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LEXINGTON, KY - A Lexington, Ky., man, who previously admitted to leading a conspiracy to use stolen identities to file false federal income tax returns, has been sentenced to 175 months in prison.
On Wednesday, U.S. District Judge Danny C. Reeves sentenced 52-year-old David C. Pierce for wire fraud, aggravated identity theft, and conspiring to defraud the United States. Judge Reeves ordered $636,379 to be paid in restitution; of that amount, Pierce and another co-defendant are jointly and severally liable for $107,500. Under federal law, Pierce will have to serve at least 85 percent of his prison sentence.
Pierce previously pleaded guilty and admitted that he devised a scheme to obtain federal income tax refunds by fraud. Pierce accomplished this by creating false tax returns in the names of other members of his conspiracy and other individuals whose identities were stolen and supplied to him by his co-conspirators.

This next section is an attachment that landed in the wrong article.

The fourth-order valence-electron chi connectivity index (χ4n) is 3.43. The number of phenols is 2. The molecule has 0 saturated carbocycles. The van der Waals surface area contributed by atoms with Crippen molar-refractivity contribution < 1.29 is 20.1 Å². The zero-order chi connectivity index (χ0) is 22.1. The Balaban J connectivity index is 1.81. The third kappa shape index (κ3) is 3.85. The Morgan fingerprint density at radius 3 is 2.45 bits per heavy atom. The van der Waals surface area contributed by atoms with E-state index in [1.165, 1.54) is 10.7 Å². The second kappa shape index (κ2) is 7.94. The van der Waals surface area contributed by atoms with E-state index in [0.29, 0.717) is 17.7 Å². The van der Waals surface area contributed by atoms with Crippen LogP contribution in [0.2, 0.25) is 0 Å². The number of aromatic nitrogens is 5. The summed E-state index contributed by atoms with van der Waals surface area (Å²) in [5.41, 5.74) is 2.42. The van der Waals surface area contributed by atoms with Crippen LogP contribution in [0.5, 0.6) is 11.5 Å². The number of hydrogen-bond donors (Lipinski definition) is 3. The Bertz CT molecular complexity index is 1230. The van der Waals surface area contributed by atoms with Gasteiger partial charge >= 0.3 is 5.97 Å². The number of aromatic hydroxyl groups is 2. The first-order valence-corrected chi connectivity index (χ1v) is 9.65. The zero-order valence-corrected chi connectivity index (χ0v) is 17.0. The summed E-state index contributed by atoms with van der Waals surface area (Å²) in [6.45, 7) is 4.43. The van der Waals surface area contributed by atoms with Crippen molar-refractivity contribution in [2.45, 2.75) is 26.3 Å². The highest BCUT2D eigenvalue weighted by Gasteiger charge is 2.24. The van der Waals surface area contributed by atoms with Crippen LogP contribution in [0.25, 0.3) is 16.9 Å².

Pierce invented details about the lives of these taxpayers, including where they lived and worked, their incomes, and their expenses. He then filed these returns with the Internal Revenue Service (IRS), requesting that the tax refunds be directed to addresses and bank accounts belonging to him and other members of the conspiracy. During a two-year span, Pierce fraudulently claimed over $3.7 million in tax refunds and received over $600,000 in payments from the Internal Revenue Service.
Three of Pierce’s co-conspirators have also been sentenced for their roles in the conspiracy. Timothy Richard Smith, 51, was sentenced on Wednesday to 70 months imprisonment. Joyce Ann Estes, 44, received 51 months in prison on January 22, 2015. Stephen Lane Woodrum, 24, was sentenced to 48 months imprisonment on January 21, 2015. The final co-conspirator, Dwayne Ray Smith, has pleaded guilty to wire fraud, and aggravated identity theft, and conspiracy to defraud the United States. He is scheduled to be sentenced on February 11, 2015.
Kerry B. Harvey, U.S. Attorney for the Eastern District of Kentucky, and Christopher Henry, Special Agent in Charge, Internal Revenue Service, jointly announced the sentences.
The investigation was conducted by the Internal Revenue Service Office of Criminal Investigation. Assistant U.S. Attorneys Andrew T. Boone and Kate K. Smith prosecuted this case on behalf of the federal government.